Researchers at the University of Utah (U of U) are one step closer to diagnosing autism using MRI, an advance that eventually could help health care providers identify the problem much earlier in children and lead to improved treatment and outcomes for those with the disorder.
In a study, researchers led by neuroradiologist Jeffery S. Anderson, U of U assistant professor of radiology, used MRI to identify areas where the left and right hemispheres of the brains of people with autism do not properly communicate with one another.
Those areas are in "hot spots" associated with functions such as motor skills, attention, facial recognition, and social functioning- behaviors that are abnormal in autism. MRI's of people without the disorder did not show the same deficits.
"We know the two hemispheres must work together for many brain functions," says Anderson. "We used MRI to look at the strength of these connections from one side to the other in autism patients."
Other than increased brain size in young children with autism, there are no major structural differences between the brains of people with autism and those who do not have the disorder that can be used to diagnose autism on a routine brain MRI. It has been long believed that more profound differences could be discovered by studying how regions in the brain communicate with each other.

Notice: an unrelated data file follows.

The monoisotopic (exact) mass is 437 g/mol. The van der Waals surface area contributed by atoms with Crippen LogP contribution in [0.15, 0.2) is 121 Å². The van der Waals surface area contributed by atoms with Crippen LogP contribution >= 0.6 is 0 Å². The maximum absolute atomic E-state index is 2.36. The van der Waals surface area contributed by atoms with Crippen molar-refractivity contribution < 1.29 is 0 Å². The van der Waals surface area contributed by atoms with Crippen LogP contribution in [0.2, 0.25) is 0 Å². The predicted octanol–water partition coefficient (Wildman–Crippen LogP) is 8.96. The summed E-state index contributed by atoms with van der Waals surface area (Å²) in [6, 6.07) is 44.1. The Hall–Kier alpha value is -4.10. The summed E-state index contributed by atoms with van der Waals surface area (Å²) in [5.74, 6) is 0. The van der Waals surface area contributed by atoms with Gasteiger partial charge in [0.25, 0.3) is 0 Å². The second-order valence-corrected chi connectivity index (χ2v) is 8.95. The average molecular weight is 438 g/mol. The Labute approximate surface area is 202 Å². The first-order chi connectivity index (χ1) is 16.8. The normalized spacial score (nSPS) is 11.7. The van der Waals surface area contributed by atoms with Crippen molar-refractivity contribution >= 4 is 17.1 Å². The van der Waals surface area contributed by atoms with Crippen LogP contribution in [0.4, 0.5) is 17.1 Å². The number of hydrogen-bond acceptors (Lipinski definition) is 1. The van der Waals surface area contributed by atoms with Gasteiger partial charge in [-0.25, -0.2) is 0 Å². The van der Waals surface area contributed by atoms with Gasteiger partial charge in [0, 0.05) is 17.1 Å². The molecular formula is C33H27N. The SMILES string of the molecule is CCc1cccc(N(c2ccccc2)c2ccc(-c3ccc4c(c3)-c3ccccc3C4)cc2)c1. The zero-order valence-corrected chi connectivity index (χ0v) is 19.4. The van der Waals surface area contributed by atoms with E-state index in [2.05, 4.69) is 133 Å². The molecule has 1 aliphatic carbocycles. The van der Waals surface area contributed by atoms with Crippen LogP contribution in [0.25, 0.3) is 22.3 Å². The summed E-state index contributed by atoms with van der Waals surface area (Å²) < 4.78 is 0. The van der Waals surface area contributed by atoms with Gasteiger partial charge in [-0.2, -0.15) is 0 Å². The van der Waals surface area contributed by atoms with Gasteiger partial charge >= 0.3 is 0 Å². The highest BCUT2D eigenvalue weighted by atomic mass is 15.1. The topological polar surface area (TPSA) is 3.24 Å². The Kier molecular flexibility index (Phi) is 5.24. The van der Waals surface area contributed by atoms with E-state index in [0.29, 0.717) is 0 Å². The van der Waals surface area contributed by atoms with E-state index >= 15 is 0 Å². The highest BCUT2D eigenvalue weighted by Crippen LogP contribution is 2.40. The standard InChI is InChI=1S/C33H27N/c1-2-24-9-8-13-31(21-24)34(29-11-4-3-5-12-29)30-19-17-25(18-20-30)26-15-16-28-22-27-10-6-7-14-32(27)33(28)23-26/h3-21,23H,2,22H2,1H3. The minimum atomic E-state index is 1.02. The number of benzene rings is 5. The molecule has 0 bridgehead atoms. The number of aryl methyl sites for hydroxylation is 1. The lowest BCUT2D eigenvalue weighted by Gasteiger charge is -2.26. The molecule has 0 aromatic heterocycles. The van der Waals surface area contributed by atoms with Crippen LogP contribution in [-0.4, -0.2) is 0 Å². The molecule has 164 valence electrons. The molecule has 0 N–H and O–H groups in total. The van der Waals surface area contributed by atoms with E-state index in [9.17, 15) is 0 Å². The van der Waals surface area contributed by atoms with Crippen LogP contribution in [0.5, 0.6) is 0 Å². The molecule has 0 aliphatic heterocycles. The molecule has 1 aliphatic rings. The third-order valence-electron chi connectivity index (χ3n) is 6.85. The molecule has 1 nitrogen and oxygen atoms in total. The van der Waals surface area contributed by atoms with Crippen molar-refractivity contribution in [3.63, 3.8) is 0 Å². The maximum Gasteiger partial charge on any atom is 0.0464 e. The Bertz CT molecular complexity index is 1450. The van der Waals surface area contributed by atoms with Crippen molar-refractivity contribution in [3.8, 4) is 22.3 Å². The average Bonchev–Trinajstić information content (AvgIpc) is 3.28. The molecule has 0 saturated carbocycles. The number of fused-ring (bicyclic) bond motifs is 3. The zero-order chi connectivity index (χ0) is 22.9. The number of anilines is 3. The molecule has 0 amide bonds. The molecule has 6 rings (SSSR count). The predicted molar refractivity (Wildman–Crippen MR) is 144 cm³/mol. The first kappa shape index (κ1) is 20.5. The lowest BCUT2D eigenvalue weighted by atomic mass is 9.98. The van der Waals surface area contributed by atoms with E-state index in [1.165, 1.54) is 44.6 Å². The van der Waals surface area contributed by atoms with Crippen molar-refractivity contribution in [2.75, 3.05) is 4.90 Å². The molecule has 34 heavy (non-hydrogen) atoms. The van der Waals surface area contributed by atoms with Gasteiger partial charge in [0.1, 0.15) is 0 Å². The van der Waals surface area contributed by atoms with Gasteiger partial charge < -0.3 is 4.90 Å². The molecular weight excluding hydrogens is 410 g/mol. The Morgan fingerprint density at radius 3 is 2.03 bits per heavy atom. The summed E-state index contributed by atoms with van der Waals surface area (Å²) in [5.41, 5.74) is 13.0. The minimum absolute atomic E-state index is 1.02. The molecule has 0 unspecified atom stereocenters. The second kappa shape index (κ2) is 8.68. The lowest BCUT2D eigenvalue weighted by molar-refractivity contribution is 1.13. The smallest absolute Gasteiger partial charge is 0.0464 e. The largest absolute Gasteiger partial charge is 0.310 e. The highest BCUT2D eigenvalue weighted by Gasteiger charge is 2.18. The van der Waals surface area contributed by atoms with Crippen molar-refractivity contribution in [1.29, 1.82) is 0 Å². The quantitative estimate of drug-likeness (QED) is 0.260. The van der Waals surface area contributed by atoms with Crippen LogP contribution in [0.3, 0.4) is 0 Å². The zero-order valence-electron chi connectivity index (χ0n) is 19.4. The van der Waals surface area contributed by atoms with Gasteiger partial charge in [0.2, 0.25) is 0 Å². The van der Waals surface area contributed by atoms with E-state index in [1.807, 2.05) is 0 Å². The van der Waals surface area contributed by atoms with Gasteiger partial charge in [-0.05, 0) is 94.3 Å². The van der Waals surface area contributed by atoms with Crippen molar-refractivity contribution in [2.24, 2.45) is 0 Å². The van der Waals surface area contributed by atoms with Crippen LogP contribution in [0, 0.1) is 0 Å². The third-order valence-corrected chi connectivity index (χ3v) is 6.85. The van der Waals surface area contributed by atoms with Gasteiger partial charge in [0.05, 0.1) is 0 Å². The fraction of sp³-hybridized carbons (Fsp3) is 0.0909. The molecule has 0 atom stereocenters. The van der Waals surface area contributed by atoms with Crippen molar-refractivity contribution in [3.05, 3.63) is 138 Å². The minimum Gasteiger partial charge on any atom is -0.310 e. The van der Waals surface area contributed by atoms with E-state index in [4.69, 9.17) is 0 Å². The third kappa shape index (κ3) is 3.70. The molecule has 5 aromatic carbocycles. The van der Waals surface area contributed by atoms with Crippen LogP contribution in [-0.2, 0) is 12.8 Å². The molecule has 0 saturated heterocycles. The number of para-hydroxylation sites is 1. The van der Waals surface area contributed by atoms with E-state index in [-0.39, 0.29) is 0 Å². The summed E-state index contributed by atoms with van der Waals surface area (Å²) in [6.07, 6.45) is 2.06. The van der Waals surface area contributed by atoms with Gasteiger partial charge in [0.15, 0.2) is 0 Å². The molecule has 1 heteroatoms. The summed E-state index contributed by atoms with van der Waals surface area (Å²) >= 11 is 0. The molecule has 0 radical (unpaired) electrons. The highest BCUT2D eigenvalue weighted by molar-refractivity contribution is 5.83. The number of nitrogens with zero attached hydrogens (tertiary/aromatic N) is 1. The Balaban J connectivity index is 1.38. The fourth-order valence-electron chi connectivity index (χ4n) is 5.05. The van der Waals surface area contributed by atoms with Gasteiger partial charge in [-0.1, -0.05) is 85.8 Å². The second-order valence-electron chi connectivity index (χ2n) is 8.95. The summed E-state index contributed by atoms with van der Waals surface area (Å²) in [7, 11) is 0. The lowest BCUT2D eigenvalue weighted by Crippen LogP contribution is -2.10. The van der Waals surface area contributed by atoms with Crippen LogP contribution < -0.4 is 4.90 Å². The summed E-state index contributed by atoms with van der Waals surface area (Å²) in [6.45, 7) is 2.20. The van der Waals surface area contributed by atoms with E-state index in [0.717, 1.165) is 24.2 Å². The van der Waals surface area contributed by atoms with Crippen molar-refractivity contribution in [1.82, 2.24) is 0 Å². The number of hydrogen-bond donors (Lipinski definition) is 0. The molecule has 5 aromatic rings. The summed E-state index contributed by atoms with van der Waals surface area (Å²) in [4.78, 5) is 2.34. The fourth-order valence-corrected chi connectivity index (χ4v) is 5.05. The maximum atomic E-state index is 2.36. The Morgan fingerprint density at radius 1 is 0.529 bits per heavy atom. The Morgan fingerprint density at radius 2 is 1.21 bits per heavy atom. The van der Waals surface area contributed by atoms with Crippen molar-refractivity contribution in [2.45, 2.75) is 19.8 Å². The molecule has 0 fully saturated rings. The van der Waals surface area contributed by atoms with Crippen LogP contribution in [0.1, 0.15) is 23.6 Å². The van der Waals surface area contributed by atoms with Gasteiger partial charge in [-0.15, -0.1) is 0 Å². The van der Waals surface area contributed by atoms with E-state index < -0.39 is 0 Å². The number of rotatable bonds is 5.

The study, and other work U of U researchers are doing using diffusion tensor imaging (measures microstructure of white matter that connects brain regions), reveals important information about autism.
The advances highlight MRI as a potential diagnostic tool, so patients could be screened objectively, quickly, and early on when interventions are most successful. The advances also show the power of MRI to help scientists better understand and potentially better treat autism at all ages.
"We still don't know precisely what's going on in the brain in autism," says Janet Lainhart, U of U associate professor of psychiatry and pediatrics and the study's principal investigator.
"This work adds an important piece of information to the autism puzzle. It adds evidence of functional impairment in brain connectivity in autism and brings us a step closer to a better understanding of this disorder. When you understand it at a biological level, you can envision how the disorder develops, what are the factors that cause it, and how can we change it. "
The study has been published on October 15, 2010 in Cerebral Cortex online. (ANI)